Thursday, November 21, 2013

Thursday Three: Dytopian YA Favorites

Ever since The Hunger Games hit it big, Dystopian novels have flooded the Young Adult market.  In honor of the movie release of Catching Fire (tomorrow), I'm going to tell you about three of my favorite dystopian young adult novels.  So far a lot of series have started really strong, and not been able to live up to it, in my opinion.  There are a lot of dystopian trilogies that fell short for me.  I'm hoping these three don't do that too. 
134557821.  Shatter Me
I'm going to start out by saying you will either love this book or hate it.  I have friends on both sides of the spectrum.  Like all books, this series isn't for everyone.  When I first read it, I loved it.  The main character, Juliette, is very Rogue-like (X-Men).  She causes torment and eventually death to anyone who dares to touch her.  The Reestablishment wants to use her as a weapon.  All she wants is freedom and to be normal.  This is a very character driven first book.  Most of the book is a glimpse inside Juliette's tortured head as she stays locked up in an asylum.  When Adam is assigned as her new roommate, she soon discovers that perhaps he is the one person who can save her from herself.  We only catch brief glimpses of the dystopian society this takes place in, but the rest of the series focuses a lot more on it.  The villain, Warner, is one of my favorite book villains of all time.  I absolutely love him.  He is what made this book really interesting to me.  The possibilities for this series have me excited.  There is a novella told from Warner's POV and book 2 is also available.  The trilogy will conclude in February. 
105763652.  The Darkest Minds
This book also has a main character who is terrified of her powers.  In this dystopian society, all kids either die at age 10 or develop powers.  The survivors are locked up in what their parents are told are "rehabilitation camps."  In reality they resemble the death camps of Nazi Germany.  Powers are color coded.  All the kids with Red and Orange disappear (most are killed).  Ruby is an Orange, but is able to disguise herself as a Green.  At age 16, Ruby escapes and finds herself on the run.  She is highly sought after by the government, who want to use her and her powers (she can erase memories and more) for their own good.  She teams up with other kids on the run, all seeking out the mythical East River--a camp for kids like her, run by kids like her.  Only, when they find it, the camp is not at all what they had in mind.  Most of the book is spent on the run.  Ruby, Zu, Liam and Chubs are just trying to survive.  Unlikely friendships are forged and alliances made.  Boy what a cliffhanger.  I really have high hopes for this series.  Book 2 just came out and I can't wait to see what happens next.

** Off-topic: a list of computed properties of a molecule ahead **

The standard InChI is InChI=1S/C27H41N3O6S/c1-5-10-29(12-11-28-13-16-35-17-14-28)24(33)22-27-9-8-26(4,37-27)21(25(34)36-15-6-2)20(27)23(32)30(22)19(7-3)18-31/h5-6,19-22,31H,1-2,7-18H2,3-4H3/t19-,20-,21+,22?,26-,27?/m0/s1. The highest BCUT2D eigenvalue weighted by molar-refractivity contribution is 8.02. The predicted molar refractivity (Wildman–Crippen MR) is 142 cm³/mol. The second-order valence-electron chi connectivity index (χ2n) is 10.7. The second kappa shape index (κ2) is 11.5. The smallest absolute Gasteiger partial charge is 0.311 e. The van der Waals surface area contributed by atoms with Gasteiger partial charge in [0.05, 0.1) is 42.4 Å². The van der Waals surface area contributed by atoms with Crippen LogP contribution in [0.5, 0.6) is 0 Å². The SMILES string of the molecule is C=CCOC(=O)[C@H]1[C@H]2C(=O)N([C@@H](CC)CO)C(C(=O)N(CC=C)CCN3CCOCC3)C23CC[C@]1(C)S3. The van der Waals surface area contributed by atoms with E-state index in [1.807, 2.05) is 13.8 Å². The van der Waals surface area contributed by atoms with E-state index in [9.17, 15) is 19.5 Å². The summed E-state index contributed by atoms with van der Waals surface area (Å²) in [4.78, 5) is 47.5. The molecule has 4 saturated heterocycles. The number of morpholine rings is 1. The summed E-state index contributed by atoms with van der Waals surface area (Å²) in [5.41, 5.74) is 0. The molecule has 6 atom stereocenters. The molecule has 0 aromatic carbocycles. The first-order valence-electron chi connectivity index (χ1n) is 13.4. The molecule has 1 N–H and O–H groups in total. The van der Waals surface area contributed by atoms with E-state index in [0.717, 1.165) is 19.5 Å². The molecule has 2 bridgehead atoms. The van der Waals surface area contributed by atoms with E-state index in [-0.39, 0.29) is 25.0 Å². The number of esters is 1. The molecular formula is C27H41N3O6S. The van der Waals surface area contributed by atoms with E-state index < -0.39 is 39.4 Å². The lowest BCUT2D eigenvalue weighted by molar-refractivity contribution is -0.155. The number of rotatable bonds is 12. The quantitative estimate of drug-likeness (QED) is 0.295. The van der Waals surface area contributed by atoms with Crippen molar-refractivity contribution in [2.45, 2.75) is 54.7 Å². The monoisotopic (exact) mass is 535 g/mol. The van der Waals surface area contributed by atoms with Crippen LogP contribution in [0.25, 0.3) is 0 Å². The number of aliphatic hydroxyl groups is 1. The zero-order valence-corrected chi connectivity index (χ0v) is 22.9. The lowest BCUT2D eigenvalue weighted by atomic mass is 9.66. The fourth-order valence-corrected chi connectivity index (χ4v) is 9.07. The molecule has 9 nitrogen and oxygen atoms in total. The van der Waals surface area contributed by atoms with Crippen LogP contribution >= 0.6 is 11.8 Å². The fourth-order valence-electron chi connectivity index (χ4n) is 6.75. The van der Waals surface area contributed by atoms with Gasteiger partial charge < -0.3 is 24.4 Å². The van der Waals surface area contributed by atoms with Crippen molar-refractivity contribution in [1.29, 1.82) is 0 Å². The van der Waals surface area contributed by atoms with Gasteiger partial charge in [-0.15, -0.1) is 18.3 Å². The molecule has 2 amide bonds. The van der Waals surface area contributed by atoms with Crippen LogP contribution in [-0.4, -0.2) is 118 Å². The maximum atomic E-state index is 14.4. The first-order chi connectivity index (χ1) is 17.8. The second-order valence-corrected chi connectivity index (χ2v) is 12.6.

9275658 3.  Legend
 This book kept popping up on "best" lists and I finally gave it a try.  I was not disappointed.  From alternating points of view, the story follow two 15-year-olds that couldn't be more different.  June is a privileged child prodigy, on course to be a top government/law enforcement agent.  Day is the countries most wanted and notorious criminal/hero to the oppressed people.  When June's brother is murdered, Day is the prime suspect.  June will stop at nothing to take Day down.  When the two actually meet though, they discover they may not be as different as they thought, and perhaps everything they have always thought about their government/society is not as it seems.  This first book focuses more on Day and his background.  Book two focuses more on June's character.  Book three just came out and I'm excited to find out how the trilogy wraps up.  The characters are fantastic and the story is both suspenseful and engaging.  None of the characters have powers in this series, so survival depends on brains and guts alone. 

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